Bank of Canada
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Institutional Affiliation: University of Western Ontario
Information about this author at RePEc
NBER Working Papers and Publications
|September 2011||Costly Contracts and Consumer Credit|
with Igor Livshits, Michèle Tertilt: w17448
Financial innovations are a common explanation of the rise in consumer credit and bankruptcies. To evaluate this story, we develop a simple model that incorporates two key frictions: asymmetric information about borrowers' risk of default and a fixed cost to create each contract offered by lenders. Innovations which reduce the fixed cost or ameliorate asymmetric information have large extensive margin effects via the entry of new lending contracts targeted at riskier borrowers. This results in more defaults and borrowing, as well as increased dispersion of interest rates. Using the Survey of Consumer Finance and interest rate data collected by the Board of Governors, we find evidence supporting these predictions, as the dispersion of credit card interest rates nearly tripled, and the share...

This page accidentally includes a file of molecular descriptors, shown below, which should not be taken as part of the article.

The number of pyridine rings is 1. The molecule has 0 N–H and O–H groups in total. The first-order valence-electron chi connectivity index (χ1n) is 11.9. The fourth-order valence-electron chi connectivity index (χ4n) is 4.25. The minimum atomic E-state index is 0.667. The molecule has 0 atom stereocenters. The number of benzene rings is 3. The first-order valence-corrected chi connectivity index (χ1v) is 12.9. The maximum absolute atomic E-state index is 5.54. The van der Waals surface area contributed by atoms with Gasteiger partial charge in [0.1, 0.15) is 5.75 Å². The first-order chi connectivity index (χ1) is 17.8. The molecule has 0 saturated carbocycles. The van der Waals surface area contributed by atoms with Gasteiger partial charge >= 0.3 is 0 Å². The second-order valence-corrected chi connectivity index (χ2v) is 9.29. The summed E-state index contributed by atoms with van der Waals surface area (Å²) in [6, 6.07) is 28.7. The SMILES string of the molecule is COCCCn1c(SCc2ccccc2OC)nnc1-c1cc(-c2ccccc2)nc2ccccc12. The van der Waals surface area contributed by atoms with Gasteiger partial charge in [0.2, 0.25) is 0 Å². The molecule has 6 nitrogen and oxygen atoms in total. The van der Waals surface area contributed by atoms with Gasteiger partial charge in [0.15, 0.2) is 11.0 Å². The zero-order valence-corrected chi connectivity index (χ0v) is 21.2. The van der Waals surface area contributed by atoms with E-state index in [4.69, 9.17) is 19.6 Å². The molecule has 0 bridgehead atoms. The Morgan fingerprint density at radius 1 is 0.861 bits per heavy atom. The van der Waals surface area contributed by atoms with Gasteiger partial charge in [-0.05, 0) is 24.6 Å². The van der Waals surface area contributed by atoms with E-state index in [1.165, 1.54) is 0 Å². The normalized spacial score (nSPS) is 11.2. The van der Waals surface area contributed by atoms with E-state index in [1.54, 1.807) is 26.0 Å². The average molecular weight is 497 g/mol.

|September 2007||Accounting for the Rise in Consumer Bankruptcies|
with Igor Livshits, Michèle Tertilt: w13363
Personal bankruptcies in the United States have increased dramatically, rising from 1.4 per thousand working age population in 1970 to 8.5 in 2002. We use a heterogeneous agent life-cycle model with competitive financial intermediaries who can observe households' earnings, age and current asset holdings to evaluate several commonly offered explanations. We find that increased uncertainty (income shocks, expense uncertainty) cannot quantitatively account for the rise in bankruptcies. Instead, the rise in filings appears to mainly reflect changes in the credit market environment. We find that credit market innovations which cause a decrease in the transactions cost of lending and a decline in the cost of bankruptcy can largely accounting for the rise in consumer bankruptcy. We also argue th...
Published: Igor Livshits & James MacGee & Michele Tertilt, 2010.
"Accounting for the Rise in Consumer Bankruptcies,"
American Economic Journal: Macroeconomics,
American Economic Association, vol. 2(2), pages 165-93, April.
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